Argentina Submits Offer to Paris Club for $10 Billion Debt

Photographer: Diego Giudice/Bloomberg

Argentine Economy Minister Axel Kicillof, right, will submit the plan along with Hernan Lorenzino, a former economy minister who now heads Argentina's Debt Restructuring Unit. Close

Argentine Economy Minister Axel Kicillof, right, will submit the plan along with Hernan... Read More

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Photographer: Diego Giudice/Bloomberg

Argentine Economy Minister Axel Kicillof, right, will submit the plan along with Hernan Lorenzino, a former economy minister who now heads Argentina's Debt Restructuring Unit.

Argentina formally presented an offer to settle about $10 billion it owes to the Paris Club of creditors, 13 years after the country’s record $95 billion debt default, the spokeswoman for the group of creditors said.

Paris Club members on Jan. 22 will discuss the offer delivered today by Argentina’s Economy Minister Axel Kicillof to Paris Club Chairman Ramon Fernandez, Clotilde L’Angevin, the club spokeswoman, said in a telephone interview from Paris. Fernandez, also the head of France’s treasury, will brief other club members on Argentina’s proposal, she said today, adding they aren’t expected to make an immediate official response.

“Argentine officials presented some main principles that could serve as a basis for repayment proposals that Argentina can make to the club,” L’Angevin said. “The meeting was short, between one, two hours and is not part of a negotiation process.”

Kicillof submitted the plan along with Hernan Lorenzino, a former economy minister who now heads Argentina’s Debt Restructuring Unit. About $4 billion of interest and penalties on the debt could be forgiven, and the country would pay slightly more than $6 billion, Buenos Aires-based newspaper Ambito Financiero reported today, citing officials it didn’t identify. L’Angevin declined to comment on the terms of the restructuring proposal.

Full Repayment

The Paris Club, a group comprising of 19 countries, expects full repayment and won’t accept a reduction in the amount owed by Argentina, a person briefed on the matter said. Neither side revealed details of the proposal.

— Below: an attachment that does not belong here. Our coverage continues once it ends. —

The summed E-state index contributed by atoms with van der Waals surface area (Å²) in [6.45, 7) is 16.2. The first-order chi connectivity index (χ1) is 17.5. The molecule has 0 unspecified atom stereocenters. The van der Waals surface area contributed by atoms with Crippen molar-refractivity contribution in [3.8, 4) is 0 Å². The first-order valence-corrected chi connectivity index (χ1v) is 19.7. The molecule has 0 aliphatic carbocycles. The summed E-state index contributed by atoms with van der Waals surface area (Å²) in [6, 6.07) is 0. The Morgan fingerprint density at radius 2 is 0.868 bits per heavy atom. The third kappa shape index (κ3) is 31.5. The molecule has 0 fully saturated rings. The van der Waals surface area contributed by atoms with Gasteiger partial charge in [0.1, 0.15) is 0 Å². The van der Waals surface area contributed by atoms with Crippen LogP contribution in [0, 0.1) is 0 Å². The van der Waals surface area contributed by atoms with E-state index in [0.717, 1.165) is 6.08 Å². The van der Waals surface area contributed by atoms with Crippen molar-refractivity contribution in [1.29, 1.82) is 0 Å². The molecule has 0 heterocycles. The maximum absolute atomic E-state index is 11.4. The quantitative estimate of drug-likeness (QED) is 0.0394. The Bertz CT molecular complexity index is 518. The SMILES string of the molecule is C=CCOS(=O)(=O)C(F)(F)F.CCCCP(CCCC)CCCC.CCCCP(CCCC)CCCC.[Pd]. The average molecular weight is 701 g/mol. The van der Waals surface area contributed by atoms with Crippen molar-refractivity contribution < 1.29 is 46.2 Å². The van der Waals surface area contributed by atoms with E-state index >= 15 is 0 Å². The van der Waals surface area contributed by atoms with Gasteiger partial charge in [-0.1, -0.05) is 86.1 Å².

Earlier today, Argentine Cabinet Chief Jorge Capitanich told reporters in Buenos Aires that Kicillof would deliver a proposal “in line with the country’s national interest and its repayment capacity.” Without saying the offer would include a discount, he said “that Argentina saved $82 billion after restructuring its 2001 defaulted debt.”

Today’s meeting was highly positive and consolidated the possibility of advancing negotiations, Argentina’s Economy Ministry said in statement. Kicillof will hold a press conference on the meeting after he returns from France tomorrow, the ministry said.

Argentina’s global 2017 bond gained 0.1 percent to $85.72 at 4:05 p.m.

Investor Confidence

Seeking to attract foreign investment and reverse a dollar drain that’s sent foreign reserves to a seven-year low of $29.8 billion, Argentina is trying to regain investor confidence. This includes restoring the International Monetary Fund’s confidence in the country’s economic data and reaching an agreement with bondholders, including billionaire Paul Singer, who own defaulted debt.

Argentina will publish a new consumer price index next month after becoming the first country to be censured by the IMF for reporting inaccurate economic data.

The origin of the Paris Club dates back to 1956 when Argentina first met its public creditors in Paris. Since then, the Paris Club has reached 429 agreements with 90 different debtor countries. Since 1956, the total debt of Paris Club agreements amounts to $573 billion.

To contact the reporter on this story: Pablo Gonzalez in Buenos Aires at pgonzalez49@bloomberg.net

To contact the editor responsible for this story: James Attwood at jattwood3@bloomberg.net

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